Michael Schmidt
September 3, 2011

there is nothing new to this phenomena. If you study the history of Germany and look at the background of the most notorious and cruel Nazi members you will find a similarity to what seems to evolve here in North America.
Average people suddenly discover the joy of power and use it with greatest satisfaction.
Is that a human trade? I hope not but it seems to be that way.
Bureaucrats no doubt can easily fall pray to the joy of power tripping .
But it also explains that somebody like Sheehan has only a limited horizon and lacks the needed compassion to serve those he supposed to serve.
It is a dangerous scenario we are facing.
The faceless brutality breeds itself without fear of consequences.
Wake up America it is later than we think but not too late yet

Nourish Yourself
September 3, 2011

He and all the other power mongers are pathetic! I see power hungry people all the time in corporate america! Sad!


RawMilk Advocate
September 3, 2011

David, I have a feeling there is more here they are hiding. He was (is?) a member of the California Bar, so there must be some case history that could be researched. This basic info must lead to other things they are hiding. Search the US patent and trademark databases as well. Keep digging, I am sure there is more to find.

The Complete Patient
September 3, 2011

Appreciate your observations about the nutritional and food safety symbolism inherent in the Sheehan-FDA match. You have helped explain why Sheehan was, and still is, the perfect man for the job he has been selected to do.

I was thinking about the German/Nazi and other authoritarian society similarities as I was writing this post, but pushed them out of my mind, afraid to consider the possibilities. Thank you for making the point.


Mike Ward
September 3, 2011

Wouldn't this justify some type of conflict of interest lawsuit? Wouldn't this be some justification to undo some of the bad rules he has made?

RawMilk Advocate
September 3, 2011

He is still active in the California bar:

Ron Klein
September 3, 2011

One thing to add . Private corporations are not state entities and as such the liberty interests that many take for granted do not apply to employees unless they are members of a defined and protected class, (race, gender….). Freedom of speech for example is not an inherent -right-e-mails, phone conversations etc. belong to the corporation. I have often heard fellow employees complaining of the "violation" of their rights to free speech, privacy regarding activities while conducting corporate business, because their e-mails are screened and they are forbidden from critical commentary about management.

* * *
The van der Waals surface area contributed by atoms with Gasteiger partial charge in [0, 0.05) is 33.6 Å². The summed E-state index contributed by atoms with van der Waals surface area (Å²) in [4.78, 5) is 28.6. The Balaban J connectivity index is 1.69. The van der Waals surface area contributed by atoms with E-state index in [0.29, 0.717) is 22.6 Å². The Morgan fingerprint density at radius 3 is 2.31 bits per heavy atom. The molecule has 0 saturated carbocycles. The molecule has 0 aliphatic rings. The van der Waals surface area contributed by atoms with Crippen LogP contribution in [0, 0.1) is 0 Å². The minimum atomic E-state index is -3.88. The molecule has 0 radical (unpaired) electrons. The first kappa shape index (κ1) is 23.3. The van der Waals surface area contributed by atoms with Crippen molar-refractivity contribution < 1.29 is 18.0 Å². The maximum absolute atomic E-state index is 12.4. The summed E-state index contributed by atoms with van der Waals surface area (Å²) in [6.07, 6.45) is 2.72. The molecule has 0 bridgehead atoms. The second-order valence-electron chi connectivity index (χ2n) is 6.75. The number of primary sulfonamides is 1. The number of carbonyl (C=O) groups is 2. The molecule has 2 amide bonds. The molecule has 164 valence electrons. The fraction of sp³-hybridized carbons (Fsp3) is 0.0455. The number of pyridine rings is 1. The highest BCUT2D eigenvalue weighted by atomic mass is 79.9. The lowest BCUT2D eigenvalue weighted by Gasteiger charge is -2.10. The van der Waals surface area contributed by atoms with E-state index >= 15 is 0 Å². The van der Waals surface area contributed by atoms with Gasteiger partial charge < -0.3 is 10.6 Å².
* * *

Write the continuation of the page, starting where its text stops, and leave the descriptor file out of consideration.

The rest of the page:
What I'm seeing in the transformation government agencies since the mid to late 90's (having worked with and attendied classes and seminars put on by the FDA) is the adaptation of the corporate culture. We see it in Universities also. This is where Steve's comments are on point. The further consolidation of corporate culture, with a "Constitutional" or legislative mandate, of power is a frightening thing. Corporations in general do not look to long term productivity or an investment in ideas, creativity and people but the perpetuation of control and short term "success." Managers struggle to maintain their positions..this is a very simplistic assessment-BUT .consoladation of power was something the Founding Fathers understood and addressed in this nation's foundational documents.

lola granola
September 4, 2011

It seems we've uncovered the identity of the anonymous person who wrote to David complaining of the tone of commenters of this blog, referenced in this posting:

"Time Out to Be Introspective, To Take a Look At Our Manners, and At Our Relevance"

On September 2, Will Winter – WAPF chapter leader, holistic veterinarian and consultant to Thousand Hills Cattle Company, and founder of the Traditional Foods Minnesota Warehouse – posted this to the Traditional Foods Minnesota Yahoo Discussion Group:

"I read the other day that AMERICA has become more divisive and thus divided now
than any time in our short history, except for the Civil War. I believe it. We
have all watched the men and women we have elected to congress to represent us
get into a stalemate generated by pointless fighting and bipartisan blindness.
The unwillingness to fight for the common goal is paralyzing America, making us
the laughingstock around the world. That fighting trickles down to our daily
life, you see it with road rage, inflammatory rhetoric in editorials, racism,
discrimination, and classism. Just yesterday I published a portion of one of the
most egregious examples of divisiveness in OUR food world, that lunacy that is
going on at The Complete Patient blog (not that I recommend you go there or
support that petty infighting). In that case, I've written 3 long e-mails to